Woke up this morning with a page that our cluster was down. It came back up right away. I found log error logs with entries about IO taking longer than 15 seconds. Our monitoring server had tried to ping the server and had a timeout error.

I checked one of our monitoring tools to see what was going on at 4:30 in the morning. It seems to be statistics being updated on one of our large databases. The tool shows our disk being maxed out. I see very high % busy times for one of the disks.

Now sqlagent is progressing through subsequent databases alphabetically doing the same thing! We do have auto update stats on - but I thought that happened on a as-needed basis. I don't have any statistics update jobs enabled right now(that I know of - and the job monitor doesn't show any running jobs), so I'm not really sure whats causing this. Also, it's the middle of the night, so there wouldn't be users on these systems updating rows.

http://support.microsoft.com/default.aspx?scid=kb;en-us;195565 - confirms my thoughts on the as-needed nature of autostats.

The same thing also happened last night around 6:30pm - on the same large database - a few select statsman from... statements.

sqlagent is running the commands.

The disks are on a SAN and we're running the latest version of sql 2005.


Create an event notification. The MSDN list of DDL events doesn't list the statistics event(s), but they are valid sources of DDL notifications and will fire. Your notification message will contain the SPID, the LOGIN and and the actual T-SQL statement that triggered the statistics operation.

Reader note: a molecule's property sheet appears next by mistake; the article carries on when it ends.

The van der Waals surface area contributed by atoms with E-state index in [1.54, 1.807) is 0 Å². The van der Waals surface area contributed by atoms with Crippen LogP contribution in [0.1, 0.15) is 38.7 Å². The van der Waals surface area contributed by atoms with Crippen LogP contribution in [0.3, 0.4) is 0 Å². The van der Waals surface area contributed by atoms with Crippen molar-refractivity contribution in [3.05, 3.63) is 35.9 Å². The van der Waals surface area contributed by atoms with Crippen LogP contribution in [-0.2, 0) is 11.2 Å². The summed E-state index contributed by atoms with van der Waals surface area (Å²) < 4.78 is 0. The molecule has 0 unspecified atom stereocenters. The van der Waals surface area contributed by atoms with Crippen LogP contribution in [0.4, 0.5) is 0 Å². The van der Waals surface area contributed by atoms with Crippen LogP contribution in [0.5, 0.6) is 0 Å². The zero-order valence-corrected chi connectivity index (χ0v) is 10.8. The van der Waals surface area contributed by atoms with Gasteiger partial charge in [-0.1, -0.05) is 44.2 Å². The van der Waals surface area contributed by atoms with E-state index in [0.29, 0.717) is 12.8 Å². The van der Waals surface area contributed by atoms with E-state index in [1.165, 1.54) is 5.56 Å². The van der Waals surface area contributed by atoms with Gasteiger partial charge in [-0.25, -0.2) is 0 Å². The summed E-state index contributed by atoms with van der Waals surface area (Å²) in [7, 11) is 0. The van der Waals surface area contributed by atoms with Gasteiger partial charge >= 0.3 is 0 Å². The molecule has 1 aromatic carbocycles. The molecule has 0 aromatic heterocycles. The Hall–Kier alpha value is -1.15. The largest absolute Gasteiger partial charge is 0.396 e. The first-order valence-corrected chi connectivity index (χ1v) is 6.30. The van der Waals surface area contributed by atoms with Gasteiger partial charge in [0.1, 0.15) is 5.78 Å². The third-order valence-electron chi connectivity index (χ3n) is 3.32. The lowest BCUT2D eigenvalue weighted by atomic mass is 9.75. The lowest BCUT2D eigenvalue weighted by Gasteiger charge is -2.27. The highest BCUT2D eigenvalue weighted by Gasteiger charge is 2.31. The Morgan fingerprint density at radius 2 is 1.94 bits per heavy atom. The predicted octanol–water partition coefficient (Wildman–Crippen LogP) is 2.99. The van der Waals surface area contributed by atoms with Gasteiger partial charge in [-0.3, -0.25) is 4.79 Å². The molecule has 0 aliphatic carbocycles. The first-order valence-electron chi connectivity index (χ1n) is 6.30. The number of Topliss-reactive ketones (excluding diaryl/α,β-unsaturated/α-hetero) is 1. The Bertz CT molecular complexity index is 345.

• Interesting idea, but I know when they are happening and that the sqlagent account is running them. I just don't know what is telling the agent to run them. Perhaps as a result of an action in SSIS? Not an explicit statistics step, but some sort of data operation? – Sam Oct 29 '09 at 17:07
  • This will be good for getting on the issue when it happens. – Sam Oct 29 '09 at 17:18
  • The activity was actually being picked up by DDL audit triggers on our system. It helped us track it down to being accidentally run from a development machine. – Sam Oct 29 '09 at 17:43
  • Marked as answer as it was the closest to being correct :) – Sam Oct 29 '09 at 17:44

Turn off auto-update stats tonight and see if the problem is replicated. If not, then you may have to manage the stats updates yourself.

  • This seems like it may be the route to go. I'm conferring with the SAN gods right now. We're hitting 300/MB/s at peaks. I turned the auto update OFF for a certain massive database and I still see these calls happening last night... – Sam Oct 29 '09 at 15:00

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